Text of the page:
It is no secret.
Me and several of my friends are attending private colleges because they have programs that are highly ranked in newspapers, world class professors who have won Nobel Prizes, well established connections in the job markets, and the respect that comes along with attending these schools. There is only one drawback though
Virtually all of the top schools in the country have tuition rates in the mid 30,000s per year like the University of Michigan (Out of state), UPenn, Stanford, Harvard and Princeton. Some are in the mid 40s such as Cornell, Columbia, CMU, Georgetown, and the University of Chicago to name a few. All of these schools are well respected and have produced some revolutionary graduates who have contributed positively to the world in some form or another. But as tuition rates rise at an astounding rate, the question comes to play whether or not going to a well-esteemed school is worth the debt. Not only is getting into these schools becoming a challenge but attending them and paying the steep financial cost will be the next filter.
Graduates from these schools, assuming they don't get any financial aid whatsoever, will have over $200,000 in undergraduate debts and people who want to attend graduate school will have an additional $100,000 in debt for Masters/MBA programs. After interest is added up, it would likely take between 10 and 15 years to pay off such a large debt. Our generation will likely scrimp and save more than any generation has ever done before and college costs will be as big a commitment as mortgage and car payments if tuition keeps sky rocketing like it has done for the past two decades. If our generation does not consume as much as it should due to college costs, we will face a huge ordeal of problems in the near future as governments everywhere will struggle to pay for the pension and healthcare burden senior citizens will place on them.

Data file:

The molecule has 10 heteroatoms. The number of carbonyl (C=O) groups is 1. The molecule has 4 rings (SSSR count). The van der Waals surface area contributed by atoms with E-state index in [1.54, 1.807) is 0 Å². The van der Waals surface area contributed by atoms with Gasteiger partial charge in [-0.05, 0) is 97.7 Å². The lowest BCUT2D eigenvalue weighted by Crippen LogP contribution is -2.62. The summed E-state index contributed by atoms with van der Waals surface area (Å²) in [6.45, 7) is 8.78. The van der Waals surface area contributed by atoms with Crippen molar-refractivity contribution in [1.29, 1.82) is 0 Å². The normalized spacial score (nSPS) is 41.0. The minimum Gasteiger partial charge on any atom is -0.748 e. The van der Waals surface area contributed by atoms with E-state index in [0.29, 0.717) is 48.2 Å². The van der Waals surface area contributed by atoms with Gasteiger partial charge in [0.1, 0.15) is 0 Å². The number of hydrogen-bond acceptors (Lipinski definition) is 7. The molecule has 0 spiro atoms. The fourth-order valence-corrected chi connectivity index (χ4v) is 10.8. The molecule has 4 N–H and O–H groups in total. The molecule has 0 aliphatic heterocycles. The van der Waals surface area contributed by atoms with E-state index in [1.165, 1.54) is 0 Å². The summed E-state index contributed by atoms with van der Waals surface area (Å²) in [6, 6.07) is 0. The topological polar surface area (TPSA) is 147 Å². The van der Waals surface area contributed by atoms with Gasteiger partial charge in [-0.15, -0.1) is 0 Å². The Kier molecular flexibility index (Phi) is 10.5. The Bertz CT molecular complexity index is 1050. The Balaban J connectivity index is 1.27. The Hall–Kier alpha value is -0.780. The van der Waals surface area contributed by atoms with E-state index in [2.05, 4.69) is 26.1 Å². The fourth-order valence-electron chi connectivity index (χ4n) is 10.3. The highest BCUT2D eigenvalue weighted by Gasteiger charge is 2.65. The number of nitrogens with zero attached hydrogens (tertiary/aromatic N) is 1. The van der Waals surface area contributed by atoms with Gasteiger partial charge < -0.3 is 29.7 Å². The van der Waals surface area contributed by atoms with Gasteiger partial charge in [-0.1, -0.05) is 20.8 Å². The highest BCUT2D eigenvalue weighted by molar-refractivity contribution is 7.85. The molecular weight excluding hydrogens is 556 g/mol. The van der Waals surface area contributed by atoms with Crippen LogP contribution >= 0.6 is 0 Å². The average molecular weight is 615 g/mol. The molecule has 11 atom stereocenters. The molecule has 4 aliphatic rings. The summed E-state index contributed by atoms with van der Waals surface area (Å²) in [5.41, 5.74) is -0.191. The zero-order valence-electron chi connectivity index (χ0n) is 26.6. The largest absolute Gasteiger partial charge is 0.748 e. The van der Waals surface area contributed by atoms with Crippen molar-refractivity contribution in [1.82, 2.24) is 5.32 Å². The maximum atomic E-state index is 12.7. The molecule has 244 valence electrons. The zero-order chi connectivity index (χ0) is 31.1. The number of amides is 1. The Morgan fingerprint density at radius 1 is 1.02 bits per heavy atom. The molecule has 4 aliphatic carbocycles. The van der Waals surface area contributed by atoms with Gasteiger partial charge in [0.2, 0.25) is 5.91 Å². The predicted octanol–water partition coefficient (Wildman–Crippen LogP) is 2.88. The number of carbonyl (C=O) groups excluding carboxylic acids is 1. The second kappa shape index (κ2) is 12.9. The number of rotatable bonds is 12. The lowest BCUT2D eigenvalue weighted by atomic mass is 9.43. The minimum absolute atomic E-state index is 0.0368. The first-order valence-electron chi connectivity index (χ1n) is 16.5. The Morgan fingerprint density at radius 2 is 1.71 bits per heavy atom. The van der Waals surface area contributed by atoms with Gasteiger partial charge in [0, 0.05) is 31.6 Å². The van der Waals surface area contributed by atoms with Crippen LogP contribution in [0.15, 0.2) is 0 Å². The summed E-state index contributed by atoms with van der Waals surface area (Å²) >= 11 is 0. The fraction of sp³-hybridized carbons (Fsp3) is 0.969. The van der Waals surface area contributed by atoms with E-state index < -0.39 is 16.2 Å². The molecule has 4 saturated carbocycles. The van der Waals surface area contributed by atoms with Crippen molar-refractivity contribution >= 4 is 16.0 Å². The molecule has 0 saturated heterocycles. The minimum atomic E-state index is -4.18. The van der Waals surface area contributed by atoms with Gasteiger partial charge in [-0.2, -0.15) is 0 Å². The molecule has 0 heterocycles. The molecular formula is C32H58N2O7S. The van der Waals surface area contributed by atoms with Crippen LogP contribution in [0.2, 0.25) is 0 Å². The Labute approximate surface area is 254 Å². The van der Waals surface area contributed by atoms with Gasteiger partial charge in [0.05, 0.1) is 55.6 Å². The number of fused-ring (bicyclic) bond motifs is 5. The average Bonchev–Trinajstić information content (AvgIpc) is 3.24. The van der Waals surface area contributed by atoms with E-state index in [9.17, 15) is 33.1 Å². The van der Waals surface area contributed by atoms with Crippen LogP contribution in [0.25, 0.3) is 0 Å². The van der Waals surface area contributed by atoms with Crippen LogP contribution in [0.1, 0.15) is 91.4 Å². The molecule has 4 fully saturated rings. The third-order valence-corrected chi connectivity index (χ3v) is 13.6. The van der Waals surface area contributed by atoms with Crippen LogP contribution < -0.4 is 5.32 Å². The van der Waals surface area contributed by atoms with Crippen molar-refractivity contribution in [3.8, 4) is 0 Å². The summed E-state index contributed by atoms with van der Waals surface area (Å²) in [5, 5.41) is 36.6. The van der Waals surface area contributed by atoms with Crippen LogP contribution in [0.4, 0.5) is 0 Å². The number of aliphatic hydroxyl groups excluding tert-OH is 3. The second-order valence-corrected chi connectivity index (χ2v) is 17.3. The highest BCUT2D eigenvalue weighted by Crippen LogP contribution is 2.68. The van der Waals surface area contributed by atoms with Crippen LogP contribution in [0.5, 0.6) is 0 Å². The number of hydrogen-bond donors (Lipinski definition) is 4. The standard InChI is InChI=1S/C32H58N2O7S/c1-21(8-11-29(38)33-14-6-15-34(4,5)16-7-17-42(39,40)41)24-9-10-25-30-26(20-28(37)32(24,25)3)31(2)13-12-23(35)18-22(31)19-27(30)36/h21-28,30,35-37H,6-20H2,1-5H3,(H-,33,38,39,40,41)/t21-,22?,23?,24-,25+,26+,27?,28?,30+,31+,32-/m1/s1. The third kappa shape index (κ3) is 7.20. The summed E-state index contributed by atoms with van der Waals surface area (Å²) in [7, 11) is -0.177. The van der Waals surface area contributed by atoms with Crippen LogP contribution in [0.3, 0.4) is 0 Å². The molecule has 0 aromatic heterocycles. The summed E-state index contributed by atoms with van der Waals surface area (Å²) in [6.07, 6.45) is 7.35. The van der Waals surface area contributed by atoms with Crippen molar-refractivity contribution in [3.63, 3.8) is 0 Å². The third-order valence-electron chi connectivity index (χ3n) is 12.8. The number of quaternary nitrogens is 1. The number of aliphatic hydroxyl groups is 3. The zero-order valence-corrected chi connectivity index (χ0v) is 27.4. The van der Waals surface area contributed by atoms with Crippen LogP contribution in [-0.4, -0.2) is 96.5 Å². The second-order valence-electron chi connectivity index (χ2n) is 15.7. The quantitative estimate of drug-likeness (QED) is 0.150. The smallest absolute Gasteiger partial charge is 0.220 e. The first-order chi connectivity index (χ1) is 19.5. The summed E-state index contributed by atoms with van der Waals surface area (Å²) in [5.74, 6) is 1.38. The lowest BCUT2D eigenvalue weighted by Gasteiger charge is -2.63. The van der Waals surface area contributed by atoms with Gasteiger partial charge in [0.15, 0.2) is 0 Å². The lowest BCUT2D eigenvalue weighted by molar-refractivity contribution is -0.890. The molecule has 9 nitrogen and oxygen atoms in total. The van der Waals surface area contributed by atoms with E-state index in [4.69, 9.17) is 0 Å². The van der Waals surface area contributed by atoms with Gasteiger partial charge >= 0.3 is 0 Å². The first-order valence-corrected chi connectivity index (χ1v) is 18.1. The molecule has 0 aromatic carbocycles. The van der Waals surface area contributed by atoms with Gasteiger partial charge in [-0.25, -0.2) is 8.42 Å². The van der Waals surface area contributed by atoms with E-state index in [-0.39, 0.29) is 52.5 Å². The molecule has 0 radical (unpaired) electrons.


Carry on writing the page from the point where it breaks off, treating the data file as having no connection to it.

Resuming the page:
But on the positive side, I highly doubt college education costs will rise to that degree to cause massive economic problems in the future. People's attitudes towards the elite colleges will change in the near future. Employers will eventually realize on a broad level that some of their brightest candidates did not go to an Ivy league school and they are starting to put less weight towards a degree from the Ivies. I think that when people understand that an elite college degree does not set them apart as much as it used to, they will eventually turn away from the steep financial prospects placed on them and they will apply to any school that values their intelligence enough to give them a scholarship. When application fees to the elite colleges drop, only then will they realize that they have to entice the public to get a degree from their university and tuition rates will become slightly more reasonable but not enough so that we won't be in debt. For my generation, it might be a little bit too late but for future college applicants, where you go doesn't determine how good you are in life. In the end you have to be the one that makes the most out of a degree. It is true that going to one of the elite colleges sets you slightly apart but it won't be worth the debt.